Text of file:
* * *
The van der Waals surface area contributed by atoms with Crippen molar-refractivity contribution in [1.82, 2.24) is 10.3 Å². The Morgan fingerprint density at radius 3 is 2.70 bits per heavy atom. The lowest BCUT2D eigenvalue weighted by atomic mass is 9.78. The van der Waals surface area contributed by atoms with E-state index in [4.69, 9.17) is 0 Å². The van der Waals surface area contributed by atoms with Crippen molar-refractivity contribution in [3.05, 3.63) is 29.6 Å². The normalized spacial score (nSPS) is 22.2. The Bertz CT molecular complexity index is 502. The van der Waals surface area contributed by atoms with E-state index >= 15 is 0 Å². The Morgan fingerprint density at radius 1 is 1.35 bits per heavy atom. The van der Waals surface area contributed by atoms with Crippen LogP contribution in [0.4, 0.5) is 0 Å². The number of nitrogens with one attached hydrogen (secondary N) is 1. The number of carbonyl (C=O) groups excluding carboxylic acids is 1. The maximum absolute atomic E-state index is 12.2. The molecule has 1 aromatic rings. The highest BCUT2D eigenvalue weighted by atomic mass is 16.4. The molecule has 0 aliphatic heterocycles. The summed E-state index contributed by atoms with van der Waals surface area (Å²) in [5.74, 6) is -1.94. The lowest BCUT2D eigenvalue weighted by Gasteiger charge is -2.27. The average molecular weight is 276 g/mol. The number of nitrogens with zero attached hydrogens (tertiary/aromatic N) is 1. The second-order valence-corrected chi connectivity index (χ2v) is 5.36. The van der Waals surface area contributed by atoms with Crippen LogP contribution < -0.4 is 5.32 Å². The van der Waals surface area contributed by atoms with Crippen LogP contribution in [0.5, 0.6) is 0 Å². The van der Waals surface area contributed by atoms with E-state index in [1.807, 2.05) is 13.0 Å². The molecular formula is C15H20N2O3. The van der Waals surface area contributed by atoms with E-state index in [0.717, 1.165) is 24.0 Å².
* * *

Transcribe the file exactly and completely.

The van der Waals surface area contributed by atoms with Crippen molar-refractivity contribution in [1.82, 2.24) is 10.3 Å². The Morgan fingerprint density at radius 3 is 2.70 bits per heavy atom. The lowest BCUT2D eigenvalue weighted by atomic mass is 9.78. The van der Waals surface area contributed by atoms with E-state index in [4.69, 9.17) is 0 Å². The van der Waals surface area contributed by atoms with Crippen molar-refractivity contribution in [3.05, 3.63) is 29.6 Å². The normalized spacial score (nSPS) is 22.2. The Bertz CT molecular complexity index is 502. The van der Waals surface area contributed by atoms with E-state index >= 15 is 0 Å². The Morgan fingerprint density at radius 1 is 1.35 bits per heavy atom. The van der Waals surface area contributed by atoms with Crippen LogP contribution in [0.4, 0.5) is 0 Å². The number of nitrogens with one attached hydrogen (secondary N) is 1. The number of carbonyl (C=O) groups excluding carboxylic acids is 1. The maximum absolute atomic E-state index is 12.2. The molecule has 1 aromatic rings. The highest BCUT2D eigenvalue weighted by atomic mass is 16.4. The molecule has 0 aliphatic heterocycles. The summed E-state index contributed by atoms with van der Waals surface area (Å²) in [5.74, 6) is -1.94. The lowest BCUT2D eigenvalue weighted by Gasteiger charge is -2.27. The average molecular weight is 276 g/mol. The number of nitrogens with zero attached hydrogens (tertiary/aromatic N) is 1. The second-order valence-corrected chi connectivity index (χ2v) is 5.36. The van der Waals surface area contributed by atoms with Crippen LogP contribution < -0.4 is 5.32 Å². The van der Waals surface area contributed by atoms with Crippen LogP contribution in [0.5, 0.6) is 0 Å². The van der Waals surface area contributed by atoms with E-state index in [1.807, 2.05) is 13.0 Å². The molecular formula is C15H20N2O3. The van der Waals surface area contributed by atoms with E-state index in [0.717, 1.165) is 24.0 Å².